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court iphigenia in aulisIf you’ve been around these blog parts for years, you’d know I’ve outed myself as an inveterate lover of Greek tragedies years ago. One of the most indelible and enriching cultural experiences I’ve had this year (as well as within the past five years), was The Hypocrites’ All Our Tragic, the 12-hour adaptation of all 32 existing Greek plays staged earlier this summer which reinforced for me the fact that all the stories I love and admire right now, from my guilty pleasure How to Get Away with Murder (doesn’t the flawed Annaliese Keating have uhmm, buckets, of Antigone’s stubbornness and ferociousness?) to box-office sensation Gone Girl (isn’t Nick Dunne as clueless and isolated as Oedipus?) can trace their roots back to the dramatic convolutions and character motivations of the Greek tragedies.  (Full disclosure: I am a Board Member of The Hypocrites and have chosen not to write about the critically-acclaimed All Our Tragic because of my role with the theater). So if there’s a Greek classic playing somewhere in Chicago, for the most part I’m there faster than anyone can say The Furies.  So last week I was at Court Theatre for its production of Euripides’ Iphigenia in Aulis in a new translation by its former Artistic Director Nicholas Rudall and directed by its current Artistic Director Charles Newell, set to kick-off a three-year cycle of Greek texts about the House of Atreus (Rudall’s new translations of Aeschylus’ Agammemnon and Sophocles’ Elektra will be staged in subsequent seasons).  Iphigenia in Aulis is intense and riveting with some stellar acting, so it was definitely worth the trek to Hyde Park for this Chicago northsider; however, I’m somewhat perplexed by some elements of Newell’s production which in my view dilutes some of Euripides’ powerful playwriting.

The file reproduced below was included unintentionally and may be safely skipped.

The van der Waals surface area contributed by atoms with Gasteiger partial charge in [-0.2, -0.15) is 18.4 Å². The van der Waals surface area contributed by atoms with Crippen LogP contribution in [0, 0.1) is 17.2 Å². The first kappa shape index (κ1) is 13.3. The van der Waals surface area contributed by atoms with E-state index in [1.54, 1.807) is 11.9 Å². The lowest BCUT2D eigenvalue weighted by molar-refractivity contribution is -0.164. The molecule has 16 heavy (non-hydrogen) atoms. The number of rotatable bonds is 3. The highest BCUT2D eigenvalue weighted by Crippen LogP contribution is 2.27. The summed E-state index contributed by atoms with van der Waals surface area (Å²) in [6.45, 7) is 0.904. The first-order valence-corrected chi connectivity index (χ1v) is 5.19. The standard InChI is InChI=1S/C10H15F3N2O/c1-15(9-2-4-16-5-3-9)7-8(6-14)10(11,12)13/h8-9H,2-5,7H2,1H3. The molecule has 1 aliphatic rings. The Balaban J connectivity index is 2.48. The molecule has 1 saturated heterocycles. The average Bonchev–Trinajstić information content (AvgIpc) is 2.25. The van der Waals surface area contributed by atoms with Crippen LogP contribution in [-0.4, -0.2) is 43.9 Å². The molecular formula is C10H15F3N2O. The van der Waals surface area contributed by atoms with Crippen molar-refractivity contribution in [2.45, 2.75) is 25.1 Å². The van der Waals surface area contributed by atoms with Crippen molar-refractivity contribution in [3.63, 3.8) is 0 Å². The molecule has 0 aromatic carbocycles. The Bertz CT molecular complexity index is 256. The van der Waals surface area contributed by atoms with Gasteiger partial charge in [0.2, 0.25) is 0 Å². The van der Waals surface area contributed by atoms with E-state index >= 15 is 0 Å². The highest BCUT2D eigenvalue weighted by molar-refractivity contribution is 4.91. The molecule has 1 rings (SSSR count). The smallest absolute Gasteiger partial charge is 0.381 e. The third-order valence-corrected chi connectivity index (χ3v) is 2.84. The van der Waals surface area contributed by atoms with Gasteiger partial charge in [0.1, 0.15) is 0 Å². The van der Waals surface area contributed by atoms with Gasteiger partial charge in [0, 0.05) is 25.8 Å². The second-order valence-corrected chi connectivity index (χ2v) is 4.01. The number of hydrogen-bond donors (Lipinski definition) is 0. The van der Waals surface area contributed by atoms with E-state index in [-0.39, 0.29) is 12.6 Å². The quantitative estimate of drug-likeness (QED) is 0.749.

Iphigenia in Aulis lays the foundation for the tragic events that befall the Greek general Agamemnon, his wife Clytemnestra, and their children Elektra and Orestes, stories which come up again and again in many of the Greek texts that survive. And it’s quite the brutal, bloody foundation:  the Greek army is stuck in the port city of Aulis on its way to Troy to wage the Trojan War because there is no wind to propel their ships’ sails. The oracle Calcus tells Agamemnon that in order to please the goddess Artemis and get those winds blowing, he has to sacrifice his eldest daughter Iphigenia to the gods.  The heartbroken general summons Iphigenia to Aulis, accompanied by Clytemnestra who has no idea what he is planning to do to their child, under the pretext that she will be married off to the great Greek warrior Achilles. It’s a morbid, cruel premise, but Euripides packs  the play with so many insights and reflections that are still resonant to our contemporary times: the nature and quality of leadership (is Agamemnon’s murder of his child the capitulation of a weak, waffling leader to the animalistic power of his soldiers, ready to riot for being stuck in Aulis and not able to go to war? Or is it the selfless strength of truly nationalist leaders who put country before all); the sometimes uneasy and unequal relationship between spouses; the equally uneasy relationship between parents and adolescent children;  the impetuousness and misplaced idealism of youth (Iphigenia ultimately accepts her death partly because she thinks she’s helping Greece win back their honor).